The group didn’t include Australian P2P lending outfit SocietyOne in its study, saying it is too small to accurately measure. The firm told The Australian Financial Review in March this year that it has issued 200 loans totalling $4 million.

Perhaps this next graph is the main reason why banks and onlookers fear the potential of P2P lending and the impact it could have on the banking sector. Here’s how the trend took off in the US and the UK. 


10.55am - One graph on why we can’t trust the G20’s grand goals

Back in 2010, the G20 meeting in Toronto generated more headlines than usual for announcing one of the group’s most ambitious goals.

“Advanced economies have committed to fiscal plans that will at least halve deficits by 2013 and stabilise or reduce government debt-to-GDP ratios by 2016,” the group said in its declaration document.

Four years on, this ambitious aim has now transformed into a rolling question around the G20’s relevance and the sincerity of their promises. The reason: just one of the G20 countries (Saudi Arabia) managed to reach the 2013 goal, while only four countries (Turkey, Brazil, Saudi Arabia and India) have actually made a dent in reducing government debt-to-GDP ratios between 2010 and 2014.

If 2014’s figures are any indication, it’s highly likely that the majority of the member countries won’t even come close to meeting the 2016 target.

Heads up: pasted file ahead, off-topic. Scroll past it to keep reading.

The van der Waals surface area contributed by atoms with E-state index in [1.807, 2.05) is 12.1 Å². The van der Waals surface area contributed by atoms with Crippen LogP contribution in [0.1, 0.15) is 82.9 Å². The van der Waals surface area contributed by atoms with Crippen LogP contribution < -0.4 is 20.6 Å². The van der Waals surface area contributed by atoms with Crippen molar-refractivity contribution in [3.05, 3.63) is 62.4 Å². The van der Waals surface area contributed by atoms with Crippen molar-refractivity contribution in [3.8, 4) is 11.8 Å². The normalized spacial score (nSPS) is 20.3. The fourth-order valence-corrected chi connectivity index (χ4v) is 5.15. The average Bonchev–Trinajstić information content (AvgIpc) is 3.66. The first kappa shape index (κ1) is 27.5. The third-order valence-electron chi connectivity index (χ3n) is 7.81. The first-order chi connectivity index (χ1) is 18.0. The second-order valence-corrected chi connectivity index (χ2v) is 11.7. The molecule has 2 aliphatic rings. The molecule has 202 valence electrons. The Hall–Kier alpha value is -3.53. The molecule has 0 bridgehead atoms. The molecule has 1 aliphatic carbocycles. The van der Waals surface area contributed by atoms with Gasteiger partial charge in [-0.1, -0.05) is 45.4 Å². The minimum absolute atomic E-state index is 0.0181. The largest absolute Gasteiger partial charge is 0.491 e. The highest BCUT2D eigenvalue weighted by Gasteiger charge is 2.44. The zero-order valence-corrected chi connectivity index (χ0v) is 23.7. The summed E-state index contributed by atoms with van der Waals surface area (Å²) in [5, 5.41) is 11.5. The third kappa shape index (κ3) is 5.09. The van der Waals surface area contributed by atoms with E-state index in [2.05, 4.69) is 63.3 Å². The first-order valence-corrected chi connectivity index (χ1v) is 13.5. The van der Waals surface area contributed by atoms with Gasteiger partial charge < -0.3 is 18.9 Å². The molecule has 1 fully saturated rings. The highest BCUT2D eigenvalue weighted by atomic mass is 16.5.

That’s not to say that such goals are a waste of time, but there just may be an argument that smaller discussions and forums, such as APEC, yield better results. Perhaps some of the G20’s ambitions are simply too broad to succeed. 


10.40am - A turnaround for Treasury Wines? 

By Chris Kohler, BusinessNow

Macquarie has upgraded its view on Treasury Wine Estate to Neutral from Underperform as, it says, luxury wine exports to China have finally bottomed and could heading for growth once again.

“With near-term earnings supported by elevated luxury inventories, a strong Grange release and the cost-out program, we think the company is unlikely to disappoint in F15.”

Figure 1 shows why an improvement in export outlook for TWE makes a significant difference and figure 2 illustrates the difference in margins made out of luxury products like Grange.

In other Treasury Wine news, the company elected to close its underperforming Ryecroft winery yesterday saying “it is simply not sustainable for this to continue.”


9am - Interesting reads from around the web

Everything must go. How Alibaba turned China’s singles day into an e-shopping extravaganza.

Joseph Stiglitz on Ebola and inequality. Why the Ebola crisis is a stark reminder of the pitfalls of globalisation.

Lost in the Twittersphere? One year on from listing and it seems the microblogging firm still hasn’t found a clear direction for growth.

Red poppy syndrome? Are we forgetting the significance of Remembrance Day?

In praise of oligopoly. How Taylor Swift’s stance on Spotify may spoil the music industry.